I’ve decided that since many of the people I know on Tumblr are Monkees fans, I’m going to do a Monkees Song Of The Day. I’m going to go through all the Monkees’ songs, at least those on Spotify, and post the relevant entry from my book about the band’s music. If you want to buy the book, it. and my other books, can be found at http://www.amazon.com/Andrew-Hickey/e/B0057GM3KW
Pleasant Valley Sunday
Writers: Gerry Goffin and Carole King
Lead Vocalist: Micky Dolenz
Other Monkees present: Peter Tork (piano), Michael Nesmith (guitar and backing vocals), Davy Jones (backing vocals and percussion)
If ever proof were needed that the Monkees were capable of producing great pop records without the involvement of Don Kirshner, this is it.
With an instrumental track by Tork, Nesmith, Douglas and Hoh (with additional acoustic guitar by Bill Chadwick and possibly Dolenz), this shows that the band could, when left to their own devices, create spectacular pop singles.
Every band member gets to shine here - Dolenz of course takes the lead vocal, and does his usual superb job, Nesmith plays the Day Tripper-esque guitar riff (composed by Chip Douglas) and adds harmonies (and the Dolenz/Nesmith harmony blend, while underutilised, is one of the band’s most thrilling elements), Tork adds the piano part under the middle eight (which otherwise would have seemed woefully poor, having as it does only a single chord), and Jones gives the vocal performance of his life, on the nasal, sarcastic `ta ta ta ta’ section.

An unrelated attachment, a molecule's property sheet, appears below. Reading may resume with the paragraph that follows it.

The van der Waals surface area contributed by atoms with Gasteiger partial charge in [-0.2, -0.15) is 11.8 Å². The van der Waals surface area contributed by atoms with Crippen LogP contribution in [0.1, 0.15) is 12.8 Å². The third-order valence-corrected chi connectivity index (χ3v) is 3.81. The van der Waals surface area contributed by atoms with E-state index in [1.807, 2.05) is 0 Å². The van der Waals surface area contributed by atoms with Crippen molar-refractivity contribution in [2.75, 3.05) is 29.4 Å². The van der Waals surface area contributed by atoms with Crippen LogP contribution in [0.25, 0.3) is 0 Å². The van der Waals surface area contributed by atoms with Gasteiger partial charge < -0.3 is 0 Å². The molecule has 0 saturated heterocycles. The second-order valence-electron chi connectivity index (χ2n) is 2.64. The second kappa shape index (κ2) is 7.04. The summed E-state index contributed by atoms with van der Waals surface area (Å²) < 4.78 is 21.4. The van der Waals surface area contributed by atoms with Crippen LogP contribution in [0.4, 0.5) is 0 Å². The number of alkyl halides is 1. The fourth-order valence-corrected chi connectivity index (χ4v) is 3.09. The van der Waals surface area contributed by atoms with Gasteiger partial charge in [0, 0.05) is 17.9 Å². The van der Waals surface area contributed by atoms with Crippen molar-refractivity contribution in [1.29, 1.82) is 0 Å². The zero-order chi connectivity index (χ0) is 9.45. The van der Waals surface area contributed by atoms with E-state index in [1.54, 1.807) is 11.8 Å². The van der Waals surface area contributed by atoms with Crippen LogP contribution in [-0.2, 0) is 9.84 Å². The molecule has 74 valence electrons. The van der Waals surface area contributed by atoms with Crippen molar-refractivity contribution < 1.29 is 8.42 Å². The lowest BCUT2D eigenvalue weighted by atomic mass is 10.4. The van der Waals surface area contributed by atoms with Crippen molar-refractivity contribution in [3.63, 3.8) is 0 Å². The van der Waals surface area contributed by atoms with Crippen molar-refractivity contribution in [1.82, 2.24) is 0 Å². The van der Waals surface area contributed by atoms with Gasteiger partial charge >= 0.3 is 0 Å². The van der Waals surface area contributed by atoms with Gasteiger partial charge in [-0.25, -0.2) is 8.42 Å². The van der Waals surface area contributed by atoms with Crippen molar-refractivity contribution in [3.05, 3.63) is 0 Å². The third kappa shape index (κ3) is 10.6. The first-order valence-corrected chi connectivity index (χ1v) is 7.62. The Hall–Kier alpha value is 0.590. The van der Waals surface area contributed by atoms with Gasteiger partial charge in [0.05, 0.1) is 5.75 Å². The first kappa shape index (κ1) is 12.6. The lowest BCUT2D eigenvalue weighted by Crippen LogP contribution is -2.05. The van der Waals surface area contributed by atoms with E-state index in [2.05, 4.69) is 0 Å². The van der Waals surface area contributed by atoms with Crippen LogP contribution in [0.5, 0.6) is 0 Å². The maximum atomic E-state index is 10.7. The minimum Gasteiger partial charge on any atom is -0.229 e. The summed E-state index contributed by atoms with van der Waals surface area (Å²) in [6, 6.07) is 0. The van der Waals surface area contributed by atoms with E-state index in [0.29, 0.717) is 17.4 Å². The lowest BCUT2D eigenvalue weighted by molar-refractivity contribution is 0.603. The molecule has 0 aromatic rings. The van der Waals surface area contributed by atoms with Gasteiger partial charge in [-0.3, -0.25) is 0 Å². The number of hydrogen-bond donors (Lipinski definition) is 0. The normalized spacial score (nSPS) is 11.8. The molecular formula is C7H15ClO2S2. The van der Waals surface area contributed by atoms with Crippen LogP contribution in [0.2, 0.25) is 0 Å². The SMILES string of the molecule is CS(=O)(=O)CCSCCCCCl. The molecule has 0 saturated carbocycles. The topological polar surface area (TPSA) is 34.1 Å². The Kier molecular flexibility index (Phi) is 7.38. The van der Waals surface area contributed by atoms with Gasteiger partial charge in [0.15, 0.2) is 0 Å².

Given that the song itself is relatively weak, being just an example of the mid-60s tendency to cruelly mock people for daring to want a comfortable life (see for example every song George Harrison ever wrote), the power of the track must be attributed entirely to the performance, production and arrangement. And every element here is spot-on (as can be heard on the `karaoke’ version made available on a Japanese best-of CD, where every detail of the backing track can be heard).
It’s not the song itself that made this a hit, but Douglas’ riff and the understanding of dynamics. This track builds from a relatively sedate beginning towards an almost orgasmic peak, with the riff and Nesmith and Dolenz’s wailing being lost in a wall of reverb that in turn gets fed back on itself. The ending wouldn’t be out of place on a Led Zeppelin record, but because it’s been contextualised as part of a piece of simple pop music, no-one blinked an eye.
Quite rightly, this is a favourite of the band members - Peter Tork recorded a truly odd remake of it with his band The New Monks in 1980, for example - because of all their classic singles, it’s the only one which allowed them all to shine as a group.